Album Walkthrough: FRITZ breaks down her captivating new record, Pastel
On her fresh-released second record, the Newcastle-based musician delivers fiery alt-pop rich with heavy nostalgia.
Newcastle musician FRITZ is someone we've had the utmost pleasure of watching grow and evolve over the last few years. When we first met back in 2018, she was a fresh-faced addition to Australia's indie-pop world showcasing her charm through Biggest Fool in the World, an early single that would immediately place FRITZ amongst ones-to-watch lists across the country (including ours). She's delivered on that too; single after single since showing different facets of FRITZ's guitar-soaked sound, and the personality and songwriting that bridges together all of her work.
With a sound drenched in nostalgia and storytelling, FRITZ - real name Tilly Murphy - has this certain youthful energy to her music that really encapsulates why she's a musician so worth paying attention to. Melodically, her work feels like a hazy, washed-out dream that shines with this technicolour sheen; a sense of polish and grace that sneaks through even in the most DIY, rough-around-the-edges moments her music often moves into. Then, there's what she sings about, and how she brings us into her world with the same charming personality that made her such an exciting force from day-dot.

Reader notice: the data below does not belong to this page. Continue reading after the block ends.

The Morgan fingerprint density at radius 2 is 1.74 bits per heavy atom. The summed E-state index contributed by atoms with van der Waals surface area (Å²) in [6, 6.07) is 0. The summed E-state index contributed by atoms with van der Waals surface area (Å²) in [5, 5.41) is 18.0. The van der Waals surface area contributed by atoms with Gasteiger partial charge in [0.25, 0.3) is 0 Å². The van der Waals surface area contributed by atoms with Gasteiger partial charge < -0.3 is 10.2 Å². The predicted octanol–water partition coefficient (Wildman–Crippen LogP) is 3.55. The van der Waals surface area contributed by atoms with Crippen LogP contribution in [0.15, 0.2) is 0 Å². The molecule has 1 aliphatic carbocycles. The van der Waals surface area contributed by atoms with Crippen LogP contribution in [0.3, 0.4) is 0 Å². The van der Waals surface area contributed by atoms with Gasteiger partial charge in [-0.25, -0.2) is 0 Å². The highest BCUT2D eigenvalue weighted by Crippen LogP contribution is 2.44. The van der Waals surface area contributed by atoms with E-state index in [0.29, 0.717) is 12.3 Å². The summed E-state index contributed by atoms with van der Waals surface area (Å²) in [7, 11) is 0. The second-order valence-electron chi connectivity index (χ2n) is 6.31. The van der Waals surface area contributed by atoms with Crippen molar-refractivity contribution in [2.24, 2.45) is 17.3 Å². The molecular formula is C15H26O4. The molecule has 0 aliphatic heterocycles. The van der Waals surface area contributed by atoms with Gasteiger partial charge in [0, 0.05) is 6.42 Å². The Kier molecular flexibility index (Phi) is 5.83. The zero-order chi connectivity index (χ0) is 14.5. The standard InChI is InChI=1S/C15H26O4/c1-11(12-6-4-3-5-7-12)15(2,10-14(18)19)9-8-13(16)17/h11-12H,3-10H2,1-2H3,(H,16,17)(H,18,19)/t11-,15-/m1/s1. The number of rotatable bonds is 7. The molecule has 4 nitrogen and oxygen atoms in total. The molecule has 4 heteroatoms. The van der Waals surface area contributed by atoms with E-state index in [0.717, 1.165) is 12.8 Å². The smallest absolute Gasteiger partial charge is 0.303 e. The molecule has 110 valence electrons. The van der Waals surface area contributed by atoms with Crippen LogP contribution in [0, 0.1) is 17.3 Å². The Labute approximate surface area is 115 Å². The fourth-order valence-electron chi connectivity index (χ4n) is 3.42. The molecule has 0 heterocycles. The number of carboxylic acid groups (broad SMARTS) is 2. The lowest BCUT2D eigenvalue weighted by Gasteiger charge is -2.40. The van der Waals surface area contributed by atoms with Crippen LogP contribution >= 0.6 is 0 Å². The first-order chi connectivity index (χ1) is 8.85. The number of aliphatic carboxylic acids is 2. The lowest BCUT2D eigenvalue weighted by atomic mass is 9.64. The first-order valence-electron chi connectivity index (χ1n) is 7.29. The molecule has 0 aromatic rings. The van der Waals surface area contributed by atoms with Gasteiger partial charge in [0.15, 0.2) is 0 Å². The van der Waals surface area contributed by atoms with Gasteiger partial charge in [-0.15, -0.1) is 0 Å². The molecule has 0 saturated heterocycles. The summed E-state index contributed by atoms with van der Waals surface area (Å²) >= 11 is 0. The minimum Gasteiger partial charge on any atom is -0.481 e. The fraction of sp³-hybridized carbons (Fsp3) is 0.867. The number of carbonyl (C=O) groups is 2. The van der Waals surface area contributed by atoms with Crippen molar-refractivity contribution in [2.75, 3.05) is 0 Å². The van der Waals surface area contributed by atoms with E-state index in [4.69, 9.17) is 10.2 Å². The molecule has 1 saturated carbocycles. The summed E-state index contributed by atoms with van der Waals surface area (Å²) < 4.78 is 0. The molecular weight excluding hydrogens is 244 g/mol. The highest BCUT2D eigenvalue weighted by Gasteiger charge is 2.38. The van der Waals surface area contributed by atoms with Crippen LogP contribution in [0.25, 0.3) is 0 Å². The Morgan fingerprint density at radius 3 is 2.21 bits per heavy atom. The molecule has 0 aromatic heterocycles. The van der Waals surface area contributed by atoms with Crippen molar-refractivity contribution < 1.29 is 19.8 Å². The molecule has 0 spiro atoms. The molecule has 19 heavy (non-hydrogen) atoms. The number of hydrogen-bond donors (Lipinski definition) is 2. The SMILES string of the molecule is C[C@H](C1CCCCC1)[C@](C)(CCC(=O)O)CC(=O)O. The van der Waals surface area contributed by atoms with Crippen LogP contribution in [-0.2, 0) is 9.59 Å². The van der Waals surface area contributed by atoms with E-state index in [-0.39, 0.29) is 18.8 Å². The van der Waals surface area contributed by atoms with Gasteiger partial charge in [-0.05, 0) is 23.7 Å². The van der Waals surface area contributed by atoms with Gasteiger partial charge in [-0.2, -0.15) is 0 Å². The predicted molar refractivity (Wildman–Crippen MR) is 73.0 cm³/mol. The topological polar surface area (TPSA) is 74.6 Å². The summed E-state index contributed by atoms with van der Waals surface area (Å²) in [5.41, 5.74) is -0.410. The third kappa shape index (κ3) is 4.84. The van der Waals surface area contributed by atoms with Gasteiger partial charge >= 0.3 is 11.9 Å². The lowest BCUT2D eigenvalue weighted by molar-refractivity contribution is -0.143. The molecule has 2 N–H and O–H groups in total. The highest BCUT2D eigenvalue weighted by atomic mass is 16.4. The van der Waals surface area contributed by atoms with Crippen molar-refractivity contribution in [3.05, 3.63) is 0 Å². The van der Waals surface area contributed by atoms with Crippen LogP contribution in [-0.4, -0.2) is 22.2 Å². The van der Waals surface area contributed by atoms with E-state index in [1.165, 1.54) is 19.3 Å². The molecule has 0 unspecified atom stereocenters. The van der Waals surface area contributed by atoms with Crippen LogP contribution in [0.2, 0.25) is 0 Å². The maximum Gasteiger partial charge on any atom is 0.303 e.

Now, with her newly-minted sophomore album Pastel, we're seeing these two sides come together, and it feels like a moment that exactly shows the strengths of FRITZ and why she's such a beckoning force both in the present and the future. Arriving via Inertia Music, Pastel is a tasteful nine tracks that present the core of FRITZ's sound and how she's able to mould and shape her sound into different musical dimensions, floating between capsules of alt-pop that range between the more subtle and intimate, right through to those that crunch with that aforementioned roughness that captures the raw passion of her work.